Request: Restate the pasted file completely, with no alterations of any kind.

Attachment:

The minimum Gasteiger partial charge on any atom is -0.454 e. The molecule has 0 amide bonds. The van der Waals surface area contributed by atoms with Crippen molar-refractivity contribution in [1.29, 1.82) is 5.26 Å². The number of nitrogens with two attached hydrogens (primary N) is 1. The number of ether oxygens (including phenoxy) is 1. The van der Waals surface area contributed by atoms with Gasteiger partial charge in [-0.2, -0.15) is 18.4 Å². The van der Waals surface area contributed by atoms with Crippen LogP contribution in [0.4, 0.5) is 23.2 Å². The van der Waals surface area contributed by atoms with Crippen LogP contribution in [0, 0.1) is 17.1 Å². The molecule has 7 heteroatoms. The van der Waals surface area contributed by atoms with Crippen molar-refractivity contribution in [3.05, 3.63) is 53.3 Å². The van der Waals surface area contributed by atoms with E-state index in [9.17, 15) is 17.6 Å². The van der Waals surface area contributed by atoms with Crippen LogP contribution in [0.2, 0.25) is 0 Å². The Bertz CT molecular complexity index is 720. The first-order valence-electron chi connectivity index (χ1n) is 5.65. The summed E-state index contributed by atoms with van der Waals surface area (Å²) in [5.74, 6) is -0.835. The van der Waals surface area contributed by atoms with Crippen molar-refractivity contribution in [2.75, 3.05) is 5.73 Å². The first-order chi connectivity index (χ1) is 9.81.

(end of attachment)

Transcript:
The minimum Gasteiger partial charge on any atom is -0.454 e. The molecule has 0 amide bonds. The van der Waals surface area contributed by atoms with Crippen molar-refractivity contribution in [1.29, 1.82) is 5.26 Å². The number of nitrogens with two attached hydrogens (primary N) is 1. The number of ether oxygens (including phenoxy) is 1. The van der Waals surface area contributed by atoms with Gasteiger partial charge in [-0.2, -0.15) is 18.4 Å². The van der Waals surface area contributed by atoms with Crippen LogP contribution in [0.4, 0.5) is 23.2 Å². The van der Waals surface area contributed by atoms with Crippen LogP contribution in [0, 0.1) is 17.1 Å². The molecule has 7 heteroatoms. The van der Waals surface area contributed by atoms with Crippen molar-refractivity contribution in [3.05, 3.63) is 53.3 Å². The van der Waals surface area contributed by atoms with E-state index in [9.17, 15) is 17.6 Å². The van der Waals surface area contributed by atoms with Crippen LogP contribution in [0.2, 0.25) is 0 Å². The Bertz CT molecular complexity index is 720. The first-order valence-electron chi connectivity index (χ1n) is 5.65. The summed E-state index contributed by atoms with van der Waals surface area (Å²) in [5.74, 6) is -0.835. The van der Waals surface area contributed by atoms with Crippen molar-refractivity contribution in [2.75, 3.05) is 5.73 Å². The first-order chi connectivity index (χ1) is 9.81.